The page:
Continuing Education for Psychologists
Continuing Education for Social Work
Continuing Education for Counselors
Continuing Education for Nurses
Non-prescribing therapists are crucial to the effective and safe use of psychiatric medications by their clients. In contrast to clinicians who focus primarily on medications, therapists generally spend more time with their clients and are more familiar with their history and current situation. They also tend to develop a greater rapport. And considering that most clients diagnosed with depression, anxiety, psychosis, posttraumatic stress disorder, and virtually every other psychiatric disorder receive pharmacological interventions, the non-prescribing therapist needs to understand how psychiatric medications work, their limitations and side effects, and how to help their clients maximize gains through increasing medication compliance. This course is designed to present the non-prescribing mental health practitioner with a review of basic concepts in clinical psychopharmacology and the effective use of common psychiatric medications in the treatment of mental health conditions. Effective medication strategies for treating depression, bipolar disorder, anxiety, psychosis, sleep disorders, and other common psychiatric conditions are covered in detail. Basic general pharmacological concepts such as pharmacodynamics and pharmacokinetics are reviewed as are more specific concepts such as drug absorption, distribution, metabolism, and elimination. You will also become aware of common medication treatment errors to avoid and learn tips for helping your clients become more educated about the medications they take as well as help them manage their side effects.
“This was an excellent presentation that I think had information important to generalists that we don't often receive."-Krista B., Psychologist, MarylandWho we are as sexual beings carries profound personal and interpersonal meaning for each of us. Like it or not, our sexual self-image significantly impacts our broader sense of identity, as well as how we give and receive love in our most cherished relationships. Research consistently demonstrates that for most people, sexual satisfaction is a critical component of relationship and life satisfaction. For many people, love-making is the most intimate aspect of their lives. Yet without specific focus on sexuality, general therapy tends not to alleviate sexual concerns. As therapists, we have little training in these issues, making it difficult to assist our clients with their intimacy struggles. In this talk, we will address the changing face of heterosexual sex that we and our clients are all experiencing – and gain an understanding of the “new normal.”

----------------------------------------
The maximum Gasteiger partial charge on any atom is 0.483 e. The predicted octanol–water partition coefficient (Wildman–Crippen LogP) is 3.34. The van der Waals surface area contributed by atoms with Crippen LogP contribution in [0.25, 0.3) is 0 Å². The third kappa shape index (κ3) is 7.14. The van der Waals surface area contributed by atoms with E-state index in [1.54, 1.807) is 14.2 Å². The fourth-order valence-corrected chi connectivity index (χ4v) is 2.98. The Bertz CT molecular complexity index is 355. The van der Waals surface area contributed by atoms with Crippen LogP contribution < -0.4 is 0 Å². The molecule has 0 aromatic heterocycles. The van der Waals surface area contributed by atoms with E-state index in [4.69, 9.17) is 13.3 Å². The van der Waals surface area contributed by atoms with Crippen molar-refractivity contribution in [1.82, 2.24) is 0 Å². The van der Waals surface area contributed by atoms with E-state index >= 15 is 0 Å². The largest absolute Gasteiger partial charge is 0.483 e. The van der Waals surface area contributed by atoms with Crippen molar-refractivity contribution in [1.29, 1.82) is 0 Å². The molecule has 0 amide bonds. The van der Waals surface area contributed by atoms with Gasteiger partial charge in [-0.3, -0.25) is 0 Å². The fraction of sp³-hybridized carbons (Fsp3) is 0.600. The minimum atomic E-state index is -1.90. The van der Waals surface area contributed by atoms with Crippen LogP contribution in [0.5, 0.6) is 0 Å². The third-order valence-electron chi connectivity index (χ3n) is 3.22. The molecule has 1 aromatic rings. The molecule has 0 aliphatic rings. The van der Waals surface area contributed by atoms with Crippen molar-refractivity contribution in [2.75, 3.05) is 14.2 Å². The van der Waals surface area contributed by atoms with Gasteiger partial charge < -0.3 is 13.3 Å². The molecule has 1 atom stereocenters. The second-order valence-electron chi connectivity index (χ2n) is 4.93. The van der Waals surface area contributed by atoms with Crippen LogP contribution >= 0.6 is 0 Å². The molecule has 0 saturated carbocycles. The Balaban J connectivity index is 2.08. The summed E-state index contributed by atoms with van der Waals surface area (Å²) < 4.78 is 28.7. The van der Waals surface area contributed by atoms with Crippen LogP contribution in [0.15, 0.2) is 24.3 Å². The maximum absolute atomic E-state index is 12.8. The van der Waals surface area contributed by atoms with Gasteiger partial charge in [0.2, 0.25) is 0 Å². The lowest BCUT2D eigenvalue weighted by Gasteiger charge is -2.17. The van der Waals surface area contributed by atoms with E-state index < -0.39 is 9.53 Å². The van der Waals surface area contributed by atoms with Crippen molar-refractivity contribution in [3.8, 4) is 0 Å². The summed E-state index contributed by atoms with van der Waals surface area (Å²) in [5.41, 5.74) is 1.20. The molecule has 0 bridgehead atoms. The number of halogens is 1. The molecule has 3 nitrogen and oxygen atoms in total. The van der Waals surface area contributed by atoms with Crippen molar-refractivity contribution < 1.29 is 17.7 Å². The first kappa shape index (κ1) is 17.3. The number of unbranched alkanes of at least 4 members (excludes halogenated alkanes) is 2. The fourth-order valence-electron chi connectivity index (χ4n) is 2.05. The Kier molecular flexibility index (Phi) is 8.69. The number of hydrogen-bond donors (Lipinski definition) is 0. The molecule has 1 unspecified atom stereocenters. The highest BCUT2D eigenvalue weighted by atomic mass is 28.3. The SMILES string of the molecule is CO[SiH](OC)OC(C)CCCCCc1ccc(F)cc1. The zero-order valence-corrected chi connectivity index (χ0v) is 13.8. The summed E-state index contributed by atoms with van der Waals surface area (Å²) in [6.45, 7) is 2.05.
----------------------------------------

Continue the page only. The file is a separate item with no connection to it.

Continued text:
This talk stands alone but is Part One of a two-part series on sex therapy for the general therapist. It is recommended that this lecture be completed first in that series, thus offering a context for the treatment approaches addressed in Part Two.
Stroke is a major cause of death and disability in the U.S. As mental health providers, we will likely treat patients who have either experienced a stroke or are impacted by the effects of stroke on a member of their family, which are often sudden and debilitating. Though stroke is prevalent, little education is provided to mental health providers concerning the events, treatment, and psychological needs of patients during physical rehabilitation and after treatment. This webinar is intended to provide a thorough overview of the stroke patient’s experience and review important clinical considerations for treating patient who have been affected by stroke.
This webinar is divided into three sections. The first section is an overview of the patient’s experience throughout their course of hospitalization as well as biological and historical information about stroke and stroke treatment. The second section focuses on important topics related to the mental health of stroke patients (i.e., Post-Stroke Depression). The third section addresses adjustment difficulties and treatment considerations for patient who have had strokes.
“This was an excellent presentation. The instructor was casual, engaging, presented in an efficient and concise way. I would take another class again from this instructor and from this program in general.”-Paula R., Psychologist, California
Executive function (EF) processes are essential for successfully navigating nearly all of our daily activities, allowing us to regulate and direct our behavior toward goals, break out of habits, make decisions and evaluate risks, plan for the future, prioritize and sequence our actions, and cope with novel situations. EF deficits are present in a wide range of mental health disorders, contributing to deficits in everyday activities, academic/occupational and social functioning. In this presentation, you will learn about EF processes and how they are important for daily life, how and why EF deficits are associated with mental health disorders, and best practices for assessing EF. We will then discuss the latest evidence on interventions for EF deficits, considering limitation of EF training approaches and promising approaches based on using compensatory strategies to improve functioning in individuals with impaired EF.
Please click "View Shopping Cart" at the top or bottom of this page to continue to checkout.